By Adeem Bingham, Buried Treasure Editor
Has it already been two weeks? I guess time is not an item of any tangible relevance in a year marred by so much societal trauma. Thankfully, we have a little bit of medicine for societal trauma and I’m here to introduce you to some. Recommended listening with headphones and with a glass of water. Hydration is important for your mental health- as is music. Whichever is easier.
Your Pal, Adeem
Bethany is a “motherfucking shapeshifter.” Flipping through the 9 tracks on this Chicago songwriters new album, it almost sounds like a sampler mix from a fantastic Indie label I might stumble across at a time-weathered disc exchange. The way she effortlessly manipulates her voice from song to song is brilliant and seems to come very naturally. It leans more rock with the driving grit of “I’m Not Sorry and I’m Not Scared” but the softness of “70th Love Song” and scathing “DE-ESCALATOR” waltz are a testament to Bethany’s diversity of sound.
She Returns From War
I’m trying to find language to address the urgency I felt the moment I first heard Hunter Park’s voice. She describes her sound as Woman Abandoned Cosmic Americana which feels apt. The first I heard of her is a beautiful and compelling arrangement of the Christmas hymn “In The Bleak Midwinter” which made an immediate convert of me. I found a live performance on PBS and I watched a 20 minute or so livestream from 3 years ago and then pored over her Bandcamp like a lost soul decoding an ancient religion. Am I now defined by my love of this band? SRFW leans towards the Phoebe Bridgers / Hurray For The Riff Raff spectrum of Americana and will give you all the sad hope you crave.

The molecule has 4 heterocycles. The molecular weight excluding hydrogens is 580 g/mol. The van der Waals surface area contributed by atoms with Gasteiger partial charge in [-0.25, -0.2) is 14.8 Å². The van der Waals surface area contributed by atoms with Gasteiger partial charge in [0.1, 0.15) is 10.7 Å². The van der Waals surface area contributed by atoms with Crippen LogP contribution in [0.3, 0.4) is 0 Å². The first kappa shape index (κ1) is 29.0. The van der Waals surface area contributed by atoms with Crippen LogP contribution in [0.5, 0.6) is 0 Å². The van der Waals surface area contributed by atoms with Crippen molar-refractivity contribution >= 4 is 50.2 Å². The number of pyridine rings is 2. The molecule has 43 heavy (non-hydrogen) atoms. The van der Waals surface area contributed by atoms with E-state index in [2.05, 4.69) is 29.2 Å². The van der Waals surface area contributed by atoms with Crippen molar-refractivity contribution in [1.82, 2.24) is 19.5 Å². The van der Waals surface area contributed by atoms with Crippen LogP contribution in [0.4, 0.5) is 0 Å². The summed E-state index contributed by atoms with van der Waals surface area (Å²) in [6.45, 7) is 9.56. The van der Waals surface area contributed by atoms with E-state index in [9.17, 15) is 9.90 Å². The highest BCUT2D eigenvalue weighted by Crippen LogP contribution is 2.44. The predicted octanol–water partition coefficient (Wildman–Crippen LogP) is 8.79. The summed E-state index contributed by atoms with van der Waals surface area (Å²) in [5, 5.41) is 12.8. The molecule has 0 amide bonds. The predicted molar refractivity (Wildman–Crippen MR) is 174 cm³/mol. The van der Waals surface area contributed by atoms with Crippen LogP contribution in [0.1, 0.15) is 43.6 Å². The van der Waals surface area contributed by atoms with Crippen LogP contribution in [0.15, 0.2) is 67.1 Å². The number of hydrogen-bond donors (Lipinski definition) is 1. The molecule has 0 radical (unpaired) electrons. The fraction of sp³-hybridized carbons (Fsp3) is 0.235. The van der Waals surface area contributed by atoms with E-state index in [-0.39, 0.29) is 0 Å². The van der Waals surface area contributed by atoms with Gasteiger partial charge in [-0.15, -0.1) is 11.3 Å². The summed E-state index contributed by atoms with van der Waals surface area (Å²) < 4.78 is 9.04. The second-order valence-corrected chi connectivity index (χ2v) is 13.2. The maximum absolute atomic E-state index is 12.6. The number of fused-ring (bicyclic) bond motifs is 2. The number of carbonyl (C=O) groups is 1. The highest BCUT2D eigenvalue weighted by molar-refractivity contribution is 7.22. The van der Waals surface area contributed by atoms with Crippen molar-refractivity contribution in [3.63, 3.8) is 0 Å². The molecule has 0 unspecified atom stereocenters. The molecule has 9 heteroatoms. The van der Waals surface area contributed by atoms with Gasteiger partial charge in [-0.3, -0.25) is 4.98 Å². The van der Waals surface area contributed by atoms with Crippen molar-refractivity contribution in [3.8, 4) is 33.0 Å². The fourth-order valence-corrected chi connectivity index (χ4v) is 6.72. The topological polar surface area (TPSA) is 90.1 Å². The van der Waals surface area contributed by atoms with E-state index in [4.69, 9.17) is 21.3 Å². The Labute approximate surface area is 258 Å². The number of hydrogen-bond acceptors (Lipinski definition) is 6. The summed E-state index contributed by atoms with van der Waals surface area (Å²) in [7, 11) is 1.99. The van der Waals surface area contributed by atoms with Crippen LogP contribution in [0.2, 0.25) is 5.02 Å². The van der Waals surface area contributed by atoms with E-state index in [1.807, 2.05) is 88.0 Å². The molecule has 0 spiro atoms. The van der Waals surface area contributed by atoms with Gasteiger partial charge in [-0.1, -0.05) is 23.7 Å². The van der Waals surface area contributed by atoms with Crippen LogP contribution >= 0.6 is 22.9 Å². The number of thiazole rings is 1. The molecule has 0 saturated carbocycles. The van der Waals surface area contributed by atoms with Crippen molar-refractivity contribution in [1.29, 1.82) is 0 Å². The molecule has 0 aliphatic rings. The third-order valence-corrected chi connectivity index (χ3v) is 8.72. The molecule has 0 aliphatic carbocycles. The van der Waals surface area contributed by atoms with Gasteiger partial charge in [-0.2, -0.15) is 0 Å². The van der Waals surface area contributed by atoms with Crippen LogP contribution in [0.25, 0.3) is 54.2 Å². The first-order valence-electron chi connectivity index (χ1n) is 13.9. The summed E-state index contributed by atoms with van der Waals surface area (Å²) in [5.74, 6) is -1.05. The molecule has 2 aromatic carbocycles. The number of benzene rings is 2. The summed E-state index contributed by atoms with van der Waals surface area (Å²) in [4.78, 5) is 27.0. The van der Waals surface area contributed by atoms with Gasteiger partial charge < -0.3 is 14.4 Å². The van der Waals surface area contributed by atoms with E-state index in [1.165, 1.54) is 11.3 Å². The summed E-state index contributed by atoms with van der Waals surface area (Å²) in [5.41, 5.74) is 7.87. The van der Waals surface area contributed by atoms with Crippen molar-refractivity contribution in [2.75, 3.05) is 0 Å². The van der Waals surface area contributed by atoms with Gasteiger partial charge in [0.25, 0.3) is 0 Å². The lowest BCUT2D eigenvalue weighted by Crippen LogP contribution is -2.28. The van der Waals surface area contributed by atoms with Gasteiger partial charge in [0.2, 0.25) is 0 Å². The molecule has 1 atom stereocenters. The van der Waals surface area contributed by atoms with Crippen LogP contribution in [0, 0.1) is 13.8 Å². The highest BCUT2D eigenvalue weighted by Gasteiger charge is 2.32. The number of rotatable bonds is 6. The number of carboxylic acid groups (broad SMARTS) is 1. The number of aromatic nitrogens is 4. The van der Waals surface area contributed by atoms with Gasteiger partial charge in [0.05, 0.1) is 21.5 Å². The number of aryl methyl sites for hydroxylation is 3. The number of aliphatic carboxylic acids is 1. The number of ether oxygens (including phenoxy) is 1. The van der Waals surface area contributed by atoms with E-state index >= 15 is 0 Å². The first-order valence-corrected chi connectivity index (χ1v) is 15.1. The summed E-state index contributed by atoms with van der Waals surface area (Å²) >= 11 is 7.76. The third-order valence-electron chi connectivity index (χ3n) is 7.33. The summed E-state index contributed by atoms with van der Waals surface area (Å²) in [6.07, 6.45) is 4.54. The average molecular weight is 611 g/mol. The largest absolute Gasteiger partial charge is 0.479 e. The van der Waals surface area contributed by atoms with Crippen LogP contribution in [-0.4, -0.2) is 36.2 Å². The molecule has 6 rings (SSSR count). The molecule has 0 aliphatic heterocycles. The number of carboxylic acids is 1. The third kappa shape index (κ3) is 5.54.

Martyn is a curious Brighton songwriter lending a lo-fi recording technique to his alt-Country aesthetic. My favorite song of his is “The Loving Arms” which is a beautifully sad piece off his self-titled album from 2017. His new single is a simple folk song blended with noise rock by way of muddy distortion. Structurally, it reminds me of Frank Turner though lacking the lyrical punches as I cannot hear the words clearly. The new single is out October 15th.
Tate Leigh is a thoughtful folk singer from Kentucky. A resident of St. Pete (FL), she creates whimsy by way of visual art, the poems she scratches out to melody, and the pictures she stabs into soft flesh at Buku Tattoo Studio. Her songs are stained with Appalachia, imbued with her deep convictions, and informed by her experience as a queer woman from the rural south navigating a beach town full of hapless wanderers.
“Buried Treasure” is your bi-weekly guide to under-the-radar queer artists in country, Americana, and folk. Know an artist who should be included? Contact us!